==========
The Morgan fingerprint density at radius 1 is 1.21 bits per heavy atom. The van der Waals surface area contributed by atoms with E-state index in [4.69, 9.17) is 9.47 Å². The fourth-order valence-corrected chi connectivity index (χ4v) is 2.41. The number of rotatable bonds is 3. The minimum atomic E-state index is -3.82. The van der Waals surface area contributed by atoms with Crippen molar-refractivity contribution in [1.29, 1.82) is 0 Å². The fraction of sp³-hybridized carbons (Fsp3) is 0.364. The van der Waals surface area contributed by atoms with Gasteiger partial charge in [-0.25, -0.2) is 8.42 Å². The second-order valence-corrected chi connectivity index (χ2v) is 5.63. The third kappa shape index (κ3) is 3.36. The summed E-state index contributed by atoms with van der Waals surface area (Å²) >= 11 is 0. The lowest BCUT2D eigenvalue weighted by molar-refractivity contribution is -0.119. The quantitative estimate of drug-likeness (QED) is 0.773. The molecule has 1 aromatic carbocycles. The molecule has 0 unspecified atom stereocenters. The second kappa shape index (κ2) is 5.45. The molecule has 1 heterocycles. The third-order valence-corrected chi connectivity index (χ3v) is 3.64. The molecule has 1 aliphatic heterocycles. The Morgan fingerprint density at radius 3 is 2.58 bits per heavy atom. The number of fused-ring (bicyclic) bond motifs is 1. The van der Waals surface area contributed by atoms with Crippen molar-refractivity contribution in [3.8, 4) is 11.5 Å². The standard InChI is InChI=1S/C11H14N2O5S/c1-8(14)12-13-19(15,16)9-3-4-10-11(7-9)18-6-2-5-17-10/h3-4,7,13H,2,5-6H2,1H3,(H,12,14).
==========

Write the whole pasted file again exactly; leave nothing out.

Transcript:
The Morgan fingerprint density at radius 1 is 1.21 bits per heavy atom. The van der Waals surface area contributed by atoms with E-state index in [4.69, 9.17) is 9.47 Å². The fourth-order valence-corrected chi connectivity index (χ4v) is 2.41. The number of rotatable bonds is 3. The minimum atomic E-state index is -3.82. The van der Waals surface area contributed by atoms with Crippen molar-refractivity contribution in [1.29, 1.82) is 0 Å². The fraction of sp³-hybridized carbons (Fsp3) is 0.364. The van der Waals surface area contributed by atoms with Gasteiger partial charge in [-0.25, -0.2) is 8.42 Å². The second-order valence-corrected chi connectivity index (χ2v) is 5.63. The third kappa shape index (κ3) is 3.36. The summed E-state index contributed by atoms with van der Waals surface area (Å²) >= 11 is 0. The lowest BCUT2D eigenvalue weighted by molar-refractivity contribution is -0.119. The quantitative estimate of drug-likeness (QED) is 0.773. The molecule has 1 aromatic carbocycles. The molecule has 0 unspecified atom stereocenters. The second kappa shape index (κ2) is 5.45. The molecule has 1 heterocycles. The third-order valence-corrected chi connectivity index (χ3v) is 3.64. The molecule has 1 aliphatic heterocycles. The Morgan fingerprint density at radius 3 is 2.58 bits per heavy atom. The number of fused-ring (bicyclic) bond motifs is 1. The van der Waals surface area contributed by atoms with Crippen molar-refractivity contribution in [3.8, 4) is 11.5 Å². The standard InChI is InChI=1S/C11H14N2O5S/c1-8(14)12-13-19(15,16)9-3-4-10-11(7-9)18-6-2-5-17-10/h3-4,7,13H,2,5-6H2,1H3,(H,12,14).